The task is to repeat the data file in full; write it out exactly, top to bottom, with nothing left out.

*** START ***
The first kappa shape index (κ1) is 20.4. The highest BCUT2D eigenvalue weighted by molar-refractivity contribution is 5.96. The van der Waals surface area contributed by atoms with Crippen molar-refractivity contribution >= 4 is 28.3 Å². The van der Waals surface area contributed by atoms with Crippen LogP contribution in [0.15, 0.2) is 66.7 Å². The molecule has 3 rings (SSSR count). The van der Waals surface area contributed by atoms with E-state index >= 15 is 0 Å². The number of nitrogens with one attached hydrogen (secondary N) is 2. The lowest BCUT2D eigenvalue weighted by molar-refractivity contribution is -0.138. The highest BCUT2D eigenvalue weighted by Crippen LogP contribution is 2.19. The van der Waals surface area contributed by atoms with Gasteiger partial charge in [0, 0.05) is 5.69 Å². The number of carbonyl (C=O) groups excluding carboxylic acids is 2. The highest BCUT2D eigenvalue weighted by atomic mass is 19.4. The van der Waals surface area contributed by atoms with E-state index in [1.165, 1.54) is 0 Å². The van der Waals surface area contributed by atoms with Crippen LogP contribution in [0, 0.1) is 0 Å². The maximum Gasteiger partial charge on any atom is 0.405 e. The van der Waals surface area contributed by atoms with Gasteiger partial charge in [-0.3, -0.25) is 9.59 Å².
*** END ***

The first kappa shape index (κ1) is 20.4. The highest BCUT2D eigenvalue weighted by molar-refractivity contribution is 5.96. The van der Waals surface area contributed by atoms with Crippen molar-refractivity contribution >= 4 is 28.3 Å². The van der Waals surface area contributed by atoms with Crippen LogP contribution in [0.15, 0.2) is 66.7 Å². The molecule has 3 rings (SSSR count). The van der Waals surface area contributed by atoms with E-state index >= 15 is 0 Å². The number of nitrogens with one attached hydrogen (secondary N) is 2. The lowest BCUT2D eigenvalue weighted by molar-refractivity contribution is -0.138. The highest BCUT2D eigenvalue weighted by Crippen LogP contribution is 2.19. The van der Waals surface area contributed by atoms with Gasteiger partial charge in [0, 0.05) is 5.69 Å². The number of carbonyl (C=O) groups excluding carboxylic acids is 2. The highest BCUT2D eigenvalue weighted by atomic mass is 19.4. The van der Waals surface area contributed by atoms with E-state index in [1.165, 1.54) is 0 Å². The van der Waals surface area contributed by atoms with Crippen LogP contribution in [0, 0.1) is 0 Å². The maximum Gasteiger partial charge on any atom is 0.405 e. The van der Waals surface area contributed by atoms with Gasteiger partial charge in [-0.3, -0.25) is 9.59 Å².